Bowery is an ancient Strathclyde-Briton name for a person who worked as a maker of bows. Further research revealed that the name is derived from the Old English word bower,
which means bow maker.
Early Origins of the Bowery family
The surname Bowery was first found in Peeblesshire
(Gaelic: Siorrachd nam Pùballan), former county in South-central Scotland
, in the present day Scottish Borders Council Area, where they held a family seat
in the old manor of Bower in the parish of Drummelzier.
Early History of the Bowery family
This web page shows only a small excerpt of our Bowery research.Another 377 words (27 lines of text) covering the years 1296, 1317, 1387, 1489, 1479, 1615, 1671 and 1718 are included under the topic Early Bowery History in all our PDF Extended History products and printed products wherever possible.
Bowery Spelling Variations
Surnames that evolved in Scotland
in the Middle Ages often appear under many spelling variations
. These are due to the practice of spelling according to sound in the era before dictionaries had standardized the English language. Bowery has appeared as Bower, Bowre, Bowyr, Bowers, Bowyer, Beauer and many more.
Early Notables of the Bowery family (pre 1700)
Another 23 words (2 lines of text) are included under the topic Early Bowery Notables in all our PDF Extended History products and printed products wherever possible.
Migration of the Bowery family to Ireland
Some of the Bowery family moved to Ireland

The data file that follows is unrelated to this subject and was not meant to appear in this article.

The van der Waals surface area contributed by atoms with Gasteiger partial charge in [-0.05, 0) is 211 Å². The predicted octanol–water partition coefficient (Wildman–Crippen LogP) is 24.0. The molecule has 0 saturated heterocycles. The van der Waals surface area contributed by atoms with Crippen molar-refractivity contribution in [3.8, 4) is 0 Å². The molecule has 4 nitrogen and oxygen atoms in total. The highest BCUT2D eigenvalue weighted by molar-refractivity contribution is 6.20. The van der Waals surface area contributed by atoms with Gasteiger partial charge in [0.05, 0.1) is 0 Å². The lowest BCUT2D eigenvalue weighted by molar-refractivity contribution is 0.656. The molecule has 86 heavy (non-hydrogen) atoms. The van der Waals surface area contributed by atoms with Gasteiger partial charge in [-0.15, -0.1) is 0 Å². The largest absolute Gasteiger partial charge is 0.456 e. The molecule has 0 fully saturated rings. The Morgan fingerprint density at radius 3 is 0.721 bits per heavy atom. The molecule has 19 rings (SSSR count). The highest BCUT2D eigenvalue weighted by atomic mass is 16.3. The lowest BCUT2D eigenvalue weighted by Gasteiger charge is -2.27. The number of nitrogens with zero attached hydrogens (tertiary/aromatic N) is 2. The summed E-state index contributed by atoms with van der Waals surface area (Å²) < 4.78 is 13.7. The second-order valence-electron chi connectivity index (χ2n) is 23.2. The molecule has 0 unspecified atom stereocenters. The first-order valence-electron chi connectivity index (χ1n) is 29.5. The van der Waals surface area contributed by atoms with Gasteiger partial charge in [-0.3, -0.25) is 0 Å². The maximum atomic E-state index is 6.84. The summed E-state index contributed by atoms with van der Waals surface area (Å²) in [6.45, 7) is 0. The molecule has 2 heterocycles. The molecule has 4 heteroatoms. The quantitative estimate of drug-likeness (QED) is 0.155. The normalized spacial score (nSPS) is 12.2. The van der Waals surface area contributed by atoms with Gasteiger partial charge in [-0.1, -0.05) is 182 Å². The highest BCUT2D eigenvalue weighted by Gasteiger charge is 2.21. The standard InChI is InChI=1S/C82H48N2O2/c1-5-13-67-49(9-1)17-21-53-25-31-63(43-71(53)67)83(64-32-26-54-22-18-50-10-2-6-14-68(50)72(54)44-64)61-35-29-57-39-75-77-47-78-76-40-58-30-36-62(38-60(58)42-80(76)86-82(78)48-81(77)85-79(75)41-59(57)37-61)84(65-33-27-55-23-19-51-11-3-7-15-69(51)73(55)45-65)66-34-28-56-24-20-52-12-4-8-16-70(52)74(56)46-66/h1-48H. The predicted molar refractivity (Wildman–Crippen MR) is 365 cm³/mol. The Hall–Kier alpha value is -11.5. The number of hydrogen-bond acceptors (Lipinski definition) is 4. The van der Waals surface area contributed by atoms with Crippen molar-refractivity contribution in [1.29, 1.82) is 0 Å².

, but this topic is not covered in this excerpt.Another 41 words (3 lines of text) about their life in Ireland is included in all our PDF Extended History products and printed products wherever possible.
Migration of the Bowery family to the New World and Oceana
The North American colonies beckoned, with their ample land and opportunity as their freedom from the persecution suffered by so many Clan
families back home. Many Scots even fought against England
in the American War of Independence
to gain this freedom. Recently, clan societies have allowed the ancestors of these brave Scottish settlers to rediscover their familial roots. Among them:
Bowery Settlers in United States in the 17th Century
- Mary Bowery, who arrived in Maryland in 1667 CITATION[CLOSE]
Filby, P. William, Meyer, Mary K., Passenger and immigration lists index : a guide to published arrival records of about 500,000 passengers who came to the United States and Canada in the seventeenth, eighteenth, and nineteenth centuries. 1982-1985 Cumulated Supplements in Four Volumes Detroit, Mich. : Gale Research Co., 1985, Print (ISBN 0-8103-1795-8)
Contemporary Notables of the name Bowery (post 1700)
- Nancy Bowery, American Republican politician, Alternate Delegate to Republican National Convention from Iowa, 2008 CITATION[CLOSE]
The Political Graveyard: Alphabetical Name Index. (Retrieved 2015, November 23) . Retrieved from http://politicalgraveyard.com/alpha/index.html
The Bowery Motto
The motto was originally a war cry or slogan. Mottoes first began to be shown with arms in the 14th and 15th centuries, but were not in general use until the 17th century. Thus the oldest coats of arms generally do not include a motto. Mottoes seldom form part of the grant of arms: Under most heraldic authorities, a motto is an optional component of the coat of arms, and can be added to or changed at will; many families have chosen not to display a motto.
Motto: Ad metam
Motto Translation: To the mark.